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Map showing publication footprint
  • Usage in publication:
    • Jacque Mountain limestone*
  • Modifications:
    • Original reference
  • Dominant lithology:
    • Limestone
  • AAPG geologic province:
    • Eagle basin
Publication:

Emmons, S.F., 1898, Tenmile district special folio, Colorado: U.S. Geological Survey Geologic Atlas of the United States Folio, GF-48, 6 p., scale 1:31,680


Summary:

Jacque Mountain limestone member of Maroon formation. Light bluish gray limestone, characterized by an oolitic structure in certain layers. Top member of Maroon formation. Conformably overlain by Wyoming formation. [Map shows upper part of Maroon formation exposed on lower slopes of Jacque Mountain and Jacque Ridge, and that upper part of Jacque Gulch is cut in upper part of the Maroon.] Age is Permian.
[GNC remark (ca. 1938, US geologic names lexicon, USGS Bull. 896, p. 1038): The present approved definition of Maroon formation is for the beds above the †Weber grits and below Morrison formation, including the beds called "Wyoming formation" by Emmons at the time he defined Jacque Mountain limestone. The Jacque Mountain limestone is not, therefore, the top member of Maroon formation, but occurs near the middle of the Maroon as now recognized.]

Source: US geologic names lexicon (USGS Bull. 896, p. 1038).


Map showing publication footprint
  • Usage in publication:
    • Jacque Mountain limestone member
  • Modifications:
    • Revised
  • AAPG geologic province:
    • Eagle basin
Publication:

Brill, K.G., Jr., 1942, Late Paleozoic stratigraphy of Gore area, Colorado: American Association of Petroleum Geologists Bulletin, v. 26, no. 8, p. 1375-1397. [Available online, with subscription, from AAPG archives: http://www.aapg.org/datasystems or http://search.datapages.com]


Summary:

Pg. 1376 (fig. 1), 1378 (fig. 2), 1379-1380, 1389. Jacque Mountain limestone member of Battle Mountain formation (new). Reallocated to member status in Battle Mountain formation. [Consists of light-gray, oolitic, fossiliferous limestone and breccia. Thickness 18 feet at type Battle Mountain, Eagle County, western central Colorado.] Overlies Robinson limestone member; lies near top of formation, about 120 feet below State Bridge formation (new). Thickness about 30 feet; locally splits into two limestone beds 100 feet apart. [Age is Pennsylvanian.]

Source: US geologic names lexicon (USGS Bull. 1200, p. 1906-1907); supplemental information from GNU records (USGS DDS-6; Denver GNULEX).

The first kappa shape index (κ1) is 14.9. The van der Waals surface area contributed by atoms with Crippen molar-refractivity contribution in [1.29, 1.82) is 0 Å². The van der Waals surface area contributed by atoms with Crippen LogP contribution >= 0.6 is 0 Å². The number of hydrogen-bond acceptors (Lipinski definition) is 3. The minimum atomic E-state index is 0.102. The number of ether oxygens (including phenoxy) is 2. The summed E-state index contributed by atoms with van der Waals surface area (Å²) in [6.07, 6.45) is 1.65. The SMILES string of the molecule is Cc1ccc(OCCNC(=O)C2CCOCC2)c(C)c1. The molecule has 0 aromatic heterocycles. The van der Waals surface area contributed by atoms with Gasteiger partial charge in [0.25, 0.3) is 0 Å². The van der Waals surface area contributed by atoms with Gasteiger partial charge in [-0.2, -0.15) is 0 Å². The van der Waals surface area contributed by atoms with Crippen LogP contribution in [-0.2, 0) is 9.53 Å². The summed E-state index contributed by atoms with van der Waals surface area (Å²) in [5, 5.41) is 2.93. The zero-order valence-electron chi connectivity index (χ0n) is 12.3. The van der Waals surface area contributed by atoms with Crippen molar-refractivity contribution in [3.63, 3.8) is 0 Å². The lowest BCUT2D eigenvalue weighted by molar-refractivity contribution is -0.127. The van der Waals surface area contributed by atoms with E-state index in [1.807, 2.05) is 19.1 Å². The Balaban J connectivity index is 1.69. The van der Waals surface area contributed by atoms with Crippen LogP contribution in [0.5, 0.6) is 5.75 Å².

Map showing publication footprint
  • Usage in publication:
    • Jacque Mountain limestone member*
  • Modifications:
    • Revised
  • AAPG geologic province:
    • Eagle basin
Publication:

Tweto, Ogden, 1949, Stratigraphy of the Pando area, Eagle County, Colorado: Colorado Scientific Society Proceedings, v. 15, no. 4, p. 149-235.


Summary:

Pg. 152 (table 1), 204-205, 207-208. Jacque Mountain limestone member of Minturn formation. Reallocated to member status in Minturn formation. Overlies White Quail limestone member; top of member marks top of Minturn as here defined. Typically 15 to 25 feet of dark-bluish to light-gray, fine-grained limestone, some parts of which are characteristically oolitic. Fossils. Contains cephalopods and gastropods that might be either Pennsylvanian or Permian, but evidence slightly favors Pennsylvanian age.

Source: US geologic names lexicon (USGS Bull. 1200, p. 1906-1907).


Map showing publication footprint
  • Usage in publication:
    • Jacque Mountain Limestone Member*
  • Modifications:
    • Age modified
  • AAPG geologic province:
    • Eagle basin
Publication:

Lovering, T.S., and Mallory, W.W., 1962, The Eagle Valley Evaporite and its relation to the Minturn and Maroon Formations, northwest Colorado, IN Geological Survey Research 1962; short papers in geology, hydrology, and topography; Articles 120-179: U.S. Geological Survey Professional Paper, 450-D, p. D45-D48.


Summary:

As the uppermost member of the Minturn Formation is a critical unit used for separating the Minturn Formation of Des Moines or younger age from the Maroon Formation of Pennsylvanian and Permian age. Tongues westward in Eagle basin into Eagle Valley Evaporite (a new unit).

Source: GNU records (USGS DDS-6; Denver GNULEX).


Map showing publication footprint
  • Usage in publication:
    • Jacque Mountain Limestone Member*
  • Modifications:
    • Revised
  • AAPG geologic province:
    • Eagle basin
Publication:

Schenk, C.J., 1992, Stratigraphic correlations between the Eagle Valley Evaporite and Minturn Formation, Eagle basin, northwest Colorado, IN Evolution of sedimentary basins; Uinta and Piceance basins: U.S. Geological Survey Bulletin, 1787-GG, p. GG1-GG8.


Summary:

Can be traced west in six measured sections from type Minturn Formation to Avon, Eagle Co, CO and across Wolcott syncline where name Eagle Valley Evaporite is used. Is assigned to Eagle Valley as a member--Jacque Mountain Limestone Member--in area from Avon west. Some place the top of the Eagle Valley at the top of Jacque Mountain, but this author places the upper Eagle Valley contact much higher at the top of the uppermost gypsum. Overlies and underlies unnamed clastic sequences of Eagle Valley. Is of Middle Pennsylvanian age.

Source: GNU records (USGS DDS-6; Denver GNULEX).


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Asterisk (*) indicates published by U.S. Geological Survey authors.

"No current usage" (†) implies that a name has been abandoned or has fallen into disuse. Former usage and, if known, replacement name given in parentheses ( ).

Slash (/) indicates name does not conform with nomenclatural guidelines (CSN, 1933; ACSN, 1961, 1970; NACSN, 1983, 2005). This may be explained within brackets ([ ]).